Luckin Coffee has Starbucks worried. The Xiamen-based upstart has opened 2,370 coffee shops across 28 Chinese cities since June 2017. And on Monday, it announced plans for a Nasdaq initial public offering (IPO) of around $17 a share—which, if successful, could value the company at $4 billion.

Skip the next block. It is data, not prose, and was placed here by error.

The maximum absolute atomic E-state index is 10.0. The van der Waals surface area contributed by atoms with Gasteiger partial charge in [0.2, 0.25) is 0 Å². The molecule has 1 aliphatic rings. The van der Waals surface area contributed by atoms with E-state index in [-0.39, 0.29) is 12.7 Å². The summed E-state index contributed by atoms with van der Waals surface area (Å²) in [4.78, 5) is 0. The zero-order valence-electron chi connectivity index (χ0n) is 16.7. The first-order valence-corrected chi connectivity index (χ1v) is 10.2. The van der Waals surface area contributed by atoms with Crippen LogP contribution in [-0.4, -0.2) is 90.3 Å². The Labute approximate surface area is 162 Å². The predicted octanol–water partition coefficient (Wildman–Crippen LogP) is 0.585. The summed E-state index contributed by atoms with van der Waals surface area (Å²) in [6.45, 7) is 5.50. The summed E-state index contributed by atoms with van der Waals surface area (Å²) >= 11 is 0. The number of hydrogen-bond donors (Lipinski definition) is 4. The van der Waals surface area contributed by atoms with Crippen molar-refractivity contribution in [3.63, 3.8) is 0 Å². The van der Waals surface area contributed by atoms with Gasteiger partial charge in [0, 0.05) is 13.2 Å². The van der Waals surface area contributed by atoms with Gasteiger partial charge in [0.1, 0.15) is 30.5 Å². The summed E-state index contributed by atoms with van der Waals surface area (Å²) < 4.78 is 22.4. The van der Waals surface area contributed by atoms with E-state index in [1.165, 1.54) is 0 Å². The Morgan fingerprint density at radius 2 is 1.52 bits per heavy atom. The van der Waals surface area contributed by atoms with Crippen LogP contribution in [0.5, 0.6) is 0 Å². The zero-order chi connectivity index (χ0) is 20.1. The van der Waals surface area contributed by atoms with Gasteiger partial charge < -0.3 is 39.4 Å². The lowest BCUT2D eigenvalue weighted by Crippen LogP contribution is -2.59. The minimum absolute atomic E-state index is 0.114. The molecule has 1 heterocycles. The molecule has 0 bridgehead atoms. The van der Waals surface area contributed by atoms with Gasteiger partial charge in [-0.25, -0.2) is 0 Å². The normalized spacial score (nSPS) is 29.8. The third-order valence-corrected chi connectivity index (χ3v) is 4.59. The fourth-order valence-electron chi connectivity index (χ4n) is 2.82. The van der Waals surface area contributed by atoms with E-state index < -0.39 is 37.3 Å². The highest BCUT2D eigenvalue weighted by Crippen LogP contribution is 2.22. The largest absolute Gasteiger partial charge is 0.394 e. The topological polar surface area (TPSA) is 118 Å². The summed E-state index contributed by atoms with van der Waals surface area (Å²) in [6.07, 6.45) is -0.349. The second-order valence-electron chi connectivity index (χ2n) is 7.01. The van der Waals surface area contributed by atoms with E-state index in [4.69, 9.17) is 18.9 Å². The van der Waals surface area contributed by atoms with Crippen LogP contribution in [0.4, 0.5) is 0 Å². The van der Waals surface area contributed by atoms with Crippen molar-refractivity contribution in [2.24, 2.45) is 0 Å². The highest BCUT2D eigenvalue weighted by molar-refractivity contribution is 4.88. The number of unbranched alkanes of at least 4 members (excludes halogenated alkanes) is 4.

It’s a clear challenge to the Seattle-headquartered global king of coffee, which entered China two decades ago and last year held over half of the domestic market, according to Euromonitor. But Starbucks’ China sales grew just 1% in the last quarter of 2018, down from 8% growth the year before. Analysts point to China’s slackening growth in general for the slowdown, yet few dispel the specter of Luckin looming over the green siren’s shoulder.